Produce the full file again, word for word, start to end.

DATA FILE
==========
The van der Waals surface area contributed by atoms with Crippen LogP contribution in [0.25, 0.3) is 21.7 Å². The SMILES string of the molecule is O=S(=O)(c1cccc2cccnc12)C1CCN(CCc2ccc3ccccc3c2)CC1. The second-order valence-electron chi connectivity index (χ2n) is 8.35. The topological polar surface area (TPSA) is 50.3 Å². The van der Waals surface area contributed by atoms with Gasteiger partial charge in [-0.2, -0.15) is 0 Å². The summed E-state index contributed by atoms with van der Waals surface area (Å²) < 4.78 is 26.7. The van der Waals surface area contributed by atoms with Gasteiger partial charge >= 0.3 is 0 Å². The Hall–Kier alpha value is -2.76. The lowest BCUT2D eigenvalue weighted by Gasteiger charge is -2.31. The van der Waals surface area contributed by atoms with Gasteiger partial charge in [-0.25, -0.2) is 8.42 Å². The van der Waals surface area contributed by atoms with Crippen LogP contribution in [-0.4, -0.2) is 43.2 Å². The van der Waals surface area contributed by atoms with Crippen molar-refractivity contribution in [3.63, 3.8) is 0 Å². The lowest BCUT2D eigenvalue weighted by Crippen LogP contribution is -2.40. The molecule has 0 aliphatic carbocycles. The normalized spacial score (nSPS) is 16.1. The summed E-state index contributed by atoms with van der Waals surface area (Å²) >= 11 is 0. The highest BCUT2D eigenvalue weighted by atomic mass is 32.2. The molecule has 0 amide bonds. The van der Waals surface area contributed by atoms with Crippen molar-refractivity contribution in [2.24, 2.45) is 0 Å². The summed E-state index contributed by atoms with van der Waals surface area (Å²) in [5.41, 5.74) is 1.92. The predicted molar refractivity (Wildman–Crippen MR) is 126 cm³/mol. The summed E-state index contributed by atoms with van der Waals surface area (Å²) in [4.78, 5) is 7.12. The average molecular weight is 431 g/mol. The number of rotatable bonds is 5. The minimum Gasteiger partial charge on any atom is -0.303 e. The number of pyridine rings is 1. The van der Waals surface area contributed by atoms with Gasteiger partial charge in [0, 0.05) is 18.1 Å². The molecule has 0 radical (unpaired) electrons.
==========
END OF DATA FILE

The van der Waals surface area contributed by atoms with Crippen LogP contribution in [0.25, 0.3) is 21.7 Å². The SMILES string of the molecule is O=S(=O)(c1cccc2cccnc12)C1CCN(CCc2ccc3ccccc3c2)CC1. The second-order valence-electron chi connectivity index (χ2n) is 8.35. The topological polar surface area (TPSA) is 50.3 Å². The van der Waals surface area contributed by atoms with Gasteiger partial charge in [-0.2, -0.15) is 0 Å². The summed E-state index contributed by atoms with van der Waals surface area (Å²) < 4.78 is 26.7. The van der Waals surface area contributed by atoms with Gasteiger partial charge >= 0.3 is 0 Å². The Hall–Kier alpha value is -2.76. The lowest BCUT2D eigenvalue weighted by Gasteiger charge is -2.31. The van der Waals surface area contributed by atoms with Gasteiger partial charge in [-0.25, -0.2) is 8.42 Å². The van der Waals surface area contributed by atoms with Crippen LogP contribution in [-0.4, -0.2) is 43.2 Å². The van der Waals surface area contributed by atoms with Crippen molar-refractivity contribution in [3.63, 3.8) is 0 Å². The lowest BCUT2D eigenvalue weighted by Crippen LogP contribution is -2.40. The molecule has 0 aliphatic carbocycles. The normalized spacial score (nSPS) is 16.1. The summed E-state index contributed by atoms with van der Waals surface area (Å²) >= 11 is 0. The highest BCUT2D eigenvalue weighted by atomic mass is 32.2. The molecule has 0 amide bonds. The van der Waals surface area contributed by atoms with Crippen molar-refractivity contribution in [2.24, 2.45) is 0 Å². The summed E-state index contributed by atoms with van der Waals surface area (Å²) in [5.41, 5.74) is 1.92. The predicted molar refractivity (Wildman–Crippen MR) is 126 cm³/mol. The summed E-state index contributed by atoms with van der Waals surface area (Å²) in [4.78, 5) is 7.12. The average molecular weight is 431 g/mol. The number of rotatable bonds is 5. The minimum Gasteiger partial charge on any atom is -0.303 e. The number of pyridine rings is 1. The van der Waals surface area contributed by atoms with Gasteiger partial charge in [0, 0.05) is 18.1 Å². The molecule has 0 radical (unpaired) electrons.